Tembo the Badass Elephant is a great little platformer for those of us who are nostalgic for the 80s and 90s – in many ways, both good and bad. Here’s our review.
Tembo’s launch wasn’t exactly flawless on Steam, as the initial release rendered the game unplayable – and not exactly ‘badass’. Luckily, this was quickly fixed by Sega so we could get our badassery on. The game is a fairly straightforward platformer, similar to the arcade and console platformers we know and love from about 25 years ago – including Sega’s own Sonic and SNK’s Metal Slug. Tembo the Badass Elephant is a bit of a mix between the two, featuring gameplay elements from Sonic and a visual style not too unlike the one seen in Metal Slug.
Tembo himself is a lot like the 80s movie hero that sounds very similar: Rambo. He’s no-nonsense, can deliver a mean uppercut, and shake things up with a strong ground pounding move. Perhaps most similar to Sonic is his ability to roll into a ball and deliver damage and move around that way. Little puzzle areas provide a break from the platforming action, and require you to overcome obstacles using your unique elephant abilities – ranging from a show of strength to the ability to spray water. This isn’t done in a purely retro style by the way – Tembo’s visuals are bright and colorful, and the animation is excellent.
Another blast from the past, however, is the game’s lack of a decent ‘continue system’. You get a certain number of lives, and when you run out – you have to start a level over again from the very beginning. No mid-level checkpoints that carry over to your next attempt, and certainly no mercy if you met your doom just before reaching the end of the level. It doesn’t deter from the fun – and extends the game’s relatively short length – but we can’t help but feel that better options would have been available. The same can be said for the grinding process that takes places in the later levels, where you have to re-visit previous levels if you don’t have enough kills behind your belt to unlock the rest of the game.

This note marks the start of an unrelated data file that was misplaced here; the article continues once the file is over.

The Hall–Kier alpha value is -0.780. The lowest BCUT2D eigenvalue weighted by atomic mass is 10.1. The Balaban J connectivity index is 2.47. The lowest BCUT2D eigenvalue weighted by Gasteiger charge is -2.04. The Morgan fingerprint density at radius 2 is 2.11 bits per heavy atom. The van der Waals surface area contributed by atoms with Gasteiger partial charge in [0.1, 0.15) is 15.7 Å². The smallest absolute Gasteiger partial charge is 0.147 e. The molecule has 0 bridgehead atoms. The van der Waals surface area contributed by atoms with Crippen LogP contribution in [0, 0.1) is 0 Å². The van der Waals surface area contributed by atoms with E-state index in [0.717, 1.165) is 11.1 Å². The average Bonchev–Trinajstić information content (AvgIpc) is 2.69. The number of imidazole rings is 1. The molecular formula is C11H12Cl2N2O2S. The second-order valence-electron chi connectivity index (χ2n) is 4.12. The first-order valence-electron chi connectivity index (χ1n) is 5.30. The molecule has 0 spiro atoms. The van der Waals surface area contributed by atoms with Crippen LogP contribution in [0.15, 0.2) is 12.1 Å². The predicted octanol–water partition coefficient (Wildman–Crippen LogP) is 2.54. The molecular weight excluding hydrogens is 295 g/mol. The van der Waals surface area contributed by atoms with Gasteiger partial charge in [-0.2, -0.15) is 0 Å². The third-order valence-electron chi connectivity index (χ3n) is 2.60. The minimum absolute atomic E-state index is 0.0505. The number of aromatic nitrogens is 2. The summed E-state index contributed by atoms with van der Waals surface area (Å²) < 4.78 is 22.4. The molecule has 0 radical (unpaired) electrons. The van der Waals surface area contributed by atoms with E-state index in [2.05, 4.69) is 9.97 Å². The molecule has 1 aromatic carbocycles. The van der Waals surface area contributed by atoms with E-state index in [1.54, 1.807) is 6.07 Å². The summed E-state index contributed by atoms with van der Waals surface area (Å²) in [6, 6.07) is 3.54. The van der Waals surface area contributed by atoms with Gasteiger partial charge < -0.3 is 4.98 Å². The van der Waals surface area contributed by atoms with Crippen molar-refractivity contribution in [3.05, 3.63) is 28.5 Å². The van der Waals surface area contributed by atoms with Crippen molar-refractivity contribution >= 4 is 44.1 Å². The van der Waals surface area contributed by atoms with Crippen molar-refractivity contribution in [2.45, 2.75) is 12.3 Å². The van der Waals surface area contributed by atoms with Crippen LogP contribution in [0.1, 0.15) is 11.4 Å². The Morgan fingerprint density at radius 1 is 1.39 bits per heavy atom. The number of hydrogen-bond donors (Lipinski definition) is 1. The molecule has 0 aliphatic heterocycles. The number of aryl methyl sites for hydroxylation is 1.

This isn’t necessarily a problem either – games like Rayman use the same mechanic – but the pacing can feel a little off at times. In earlier levels you can afford to be a little more careless about how many kills you rack up, but you’re punished later on – when going back to a level you tackled a while ago doesn’t seem like the most fun idea. Still – these are both minor issues, and the overall experience we had with Tembo the Badass Elephant was a lot of fun. It may not be up there with the likes of Rayman Origins, but it’s a quality platformer that’s sure to please those loyal to the genre.